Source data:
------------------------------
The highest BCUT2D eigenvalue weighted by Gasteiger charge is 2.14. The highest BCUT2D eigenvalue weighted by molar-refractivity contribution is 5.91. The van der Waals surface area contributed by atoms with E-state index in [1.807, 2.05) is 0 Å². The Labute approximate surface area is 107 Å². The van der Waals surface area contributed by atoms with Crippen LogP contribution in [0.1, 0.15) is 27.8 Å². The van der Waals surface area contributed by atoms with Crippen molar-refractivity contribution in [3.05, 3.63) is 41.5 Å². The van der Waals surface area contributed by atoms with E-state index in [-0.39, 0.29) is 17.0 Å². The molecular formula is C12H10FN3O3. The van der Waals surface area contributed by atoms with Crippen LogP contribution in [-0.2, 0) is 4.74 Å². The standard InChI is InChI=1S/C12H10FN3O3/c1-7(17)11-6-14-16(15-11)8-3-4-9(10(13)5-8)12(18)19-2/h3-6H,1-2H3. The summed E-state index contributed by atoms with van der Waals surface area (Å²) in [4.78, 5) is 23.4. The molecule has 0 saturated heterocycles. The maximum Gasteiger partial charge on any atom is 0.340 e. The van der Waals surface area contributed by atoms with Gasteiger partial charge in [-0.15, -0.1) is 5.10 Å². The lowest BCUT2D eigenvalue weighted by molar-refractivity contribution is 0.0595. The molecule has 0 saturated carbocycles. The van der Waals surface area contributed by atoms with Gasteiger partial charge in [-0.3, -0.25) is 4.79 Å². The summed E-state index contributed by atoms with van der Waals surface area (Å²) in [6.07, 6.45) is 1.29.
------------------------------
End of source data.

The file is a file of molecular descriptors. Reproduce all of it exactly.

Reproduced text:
The highest BCUT2D eigenvalue weighted by Gasteiger charge is 2.14. The highest BCUT2D eigenvalue weighted by molar-refractivity contribution is 5.91. The van der Waals surface area contributed by atoms with E-state index in [1.807, 2.05) is 0 Å². The Labute approximate surface area is 107 Å². The van der Waals surface area contributed by atoms with Crippen LogP contribution in [0.1, 0.15) is 27.8 Å². The van der Waals surface area contributed by atoms with Crippen molar-refractivity contribution in [3.05, 3.63) is 41.5 Å². The van der Waals surface area contributed by atoms with E-state index in [-0.39, 0.29) is 17.0 Å². The molecular formula is C12H10FN3O3. The van der Waals surface area contributed by atoms with Crippen LogP contribution in [-0.2, 0) is 4.74 Å². The standard InChI is InChI=1S/C12H10FN3O3/c1-7(17)11-6-14-16(15-11)8-3-4-9(10(13)5-8)12(18)19-2/h3-6H,1-2H3. The summed E-state index contributed by atoms with van der Waals surface area (Å²) in [4.78, 5) is 23.4. The molecule has 0 saturated heterocycles. The maximum Gasteiger partial charge on any atom is 0.340 e. The van der Waals surface area contributed by atoms with Gasteiger partial charge in [-0.15, -0.1) is 5.10 Å². The lowest BCUT2D eigenvalue weighted by molar-refractivity contribution is 0.0595. The molecule has 0 saturated carbocycles. The van der Waals surface area contributed by atoms with Gasteiger partial charge in [-0.3, -0.25) is 4.79 Å². The summed E-state index contributed by atoms with van der Waals surface area (Å²) in [6.07, 6.45) is 1.29.